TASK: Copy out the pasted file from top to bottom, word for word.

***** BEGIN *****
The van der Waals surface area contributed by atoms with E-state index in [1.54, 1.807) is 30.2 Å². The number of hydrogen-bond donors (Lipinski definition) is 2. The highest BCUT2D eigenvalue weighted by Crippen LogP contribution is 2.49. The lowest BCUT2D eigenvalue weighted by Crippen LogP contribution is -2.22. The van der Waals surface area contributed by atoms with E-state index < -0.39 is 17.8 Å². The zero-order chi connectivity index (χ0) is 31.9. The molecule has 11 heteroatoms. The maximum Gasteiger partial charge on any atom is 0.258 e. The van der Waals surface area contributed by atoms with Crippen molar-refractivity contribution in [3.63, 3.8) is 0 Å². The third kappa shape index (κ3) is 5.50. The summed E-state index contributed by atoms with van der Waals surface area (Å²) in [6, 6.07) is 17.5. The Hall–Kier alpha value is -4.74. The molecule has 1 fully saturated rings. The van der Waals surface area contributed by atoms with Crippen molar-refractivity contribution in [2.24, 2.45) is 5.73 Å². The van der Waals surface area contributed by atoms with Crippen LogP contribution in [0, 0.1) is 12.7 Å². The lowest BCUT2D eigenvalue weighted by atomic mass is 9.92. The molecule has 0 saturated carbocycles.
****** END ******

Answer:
The van der Waals surface area contributed by atoms with E-state index in [1.54, 1.807) is 30.2 Å². The number of hydrogen-bond donors (Lipinski definition) is 2. The highest BCUT2D eigenvalue weighted by Crippen LogP contribution is 2.49. The lowest BCUT2D eigenvalue weighted by Crippen LogP contribution is -2.22. The van der Waals surface area contributed by atoms with E-state index < -0.39 is 17.8 Å². The zero-order chi connectivity index (χ0) is 31.9. The molecule has 11 heteroatoms. The maximum Gasteiger partial charge on any atom is 0.258 e. The van der Waals surface area contributed by atoms with Crippen molar-refractivity contribution in [3.63, 3.8) is 0 Å². The third kappa shape index (κ3) is 5.50. The summed E-state index contributed by atoms with van der Waals surface area (Å²) in [6, 6.07) is 17.5. The Hall–Kier alpha value is -4.74. The molecule has 1 fully saturated rings. The van der Waals surface area contributed by atoms with Crippen molar-refractivity contribution in [2.24, 2.45) is 5.73 Å². The van der Waals surface area contributed by atoms with Crippen LogP contribution in [0, 0.1) is 12.7 Å². The lowest BCUT2D eigenvalue weighted by atomic mass is 9.92. The molecule has 0 saturated carbocycles.